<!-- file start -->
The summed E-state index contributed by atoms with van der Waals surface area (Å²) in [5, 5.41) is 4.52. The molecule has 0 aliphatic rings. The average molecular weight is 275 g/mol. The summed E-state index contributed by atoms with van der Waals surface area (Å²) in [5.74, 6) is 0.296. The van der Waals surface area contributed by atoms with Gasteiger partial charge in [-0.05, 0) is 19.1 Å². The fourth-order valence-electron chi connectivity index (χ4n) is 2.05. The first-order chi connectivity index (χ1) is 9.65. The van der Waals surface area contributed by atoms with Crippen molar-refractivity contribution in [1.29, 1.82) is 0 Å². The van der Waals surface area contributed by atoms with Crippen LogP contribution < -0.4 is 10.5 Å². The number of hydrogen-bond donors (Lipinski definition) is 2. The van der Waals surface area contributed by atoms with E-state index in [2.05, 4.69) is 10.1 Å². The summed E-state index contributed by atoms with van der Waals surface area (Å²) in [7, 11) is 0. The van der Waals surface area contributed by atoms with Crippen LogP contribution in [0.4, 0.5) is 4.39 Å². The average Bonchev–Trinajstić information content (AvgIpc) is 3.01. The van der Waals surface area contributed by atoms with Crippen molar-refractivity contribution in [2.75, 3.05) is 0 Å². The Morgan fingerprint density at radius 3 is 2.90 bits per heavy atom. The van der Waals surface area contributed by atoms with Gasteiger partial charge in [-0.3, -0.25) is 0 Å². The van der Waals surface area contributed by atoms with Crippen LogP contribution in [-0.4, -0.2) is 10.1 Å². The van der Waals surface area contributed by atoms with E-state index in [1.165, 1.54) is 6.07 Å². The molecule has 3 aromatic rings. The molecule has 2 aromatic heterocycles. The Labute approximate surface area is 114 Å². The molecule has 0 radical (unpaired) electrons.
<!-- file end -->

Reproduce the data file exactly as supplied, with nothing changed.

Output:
The summed E-state index contributed by atoms with van der Waals surface area (Å²) in [5, 5.41) is 4.52. The molecule has 0 aliphatic rings. The average molecular weight is 275 g/mol. The summed E-state index contributed by atoms with van der Waals surface area (Å²) in [5.74, 6) is 0.296. The van der Waals surface area contributed by atoms with Gasteiger partial charge in [-0.05, 0) is 19.1 Å². The fourth-order valence-electron chi connectivity index (χ4n) is 2.05. The first-order chi connectivity index (χ1) is 9.65. The van der Waals surface area contributed by atoms with Crippen molar-refractivity contribution in [1.29, 1.82) is 0 Å². The van der Waals surface area contributed by atoms with Crippen LogP contribution < -0.4 is 10.5 Å². The number of hydrogen-bond donors (Lipinski definition) is 2. The van der Waals surface area contributed by atoms with E-state index in [2.05, 4.69) is 10.1 Å². The summed E-state index contributed by atoms with van der Waals surface area (Å²) in [7, 11) is 0. The van der Waals surface area contributed by atoms with Crippen LogP contribution in [0.4, 0.5) is 4.39 Å². The average Bonchev–Trinajstić information content (AvgIpc) is 3.01. The van der Waals surface area contributed by atoms with Crippen molar-refractivity contribution in [2.75, 3.05) is 0 Å². The Morgan fingerprint density at radius 3 is 2.90 bits per heavy atom. The van der Waals surface area contributed by atoms with Gasteiger partial charge in [-0.3, -0.25) is 0 Å². The van der Waals surface area contributed by atoms with Crippen LogP contribution in [-0.4, -0.2) is 10.1 Å². The van der Waals surface area contributed by atoms with E-state index in [1.165, 1.54) is 6.07 Å². The molecule has 3 aromatic rings. The molecule has 2 aromatic heterocycles. The Labute approximate surface area is 114 Å². The molecule has 0 radical (unpaired) electrons.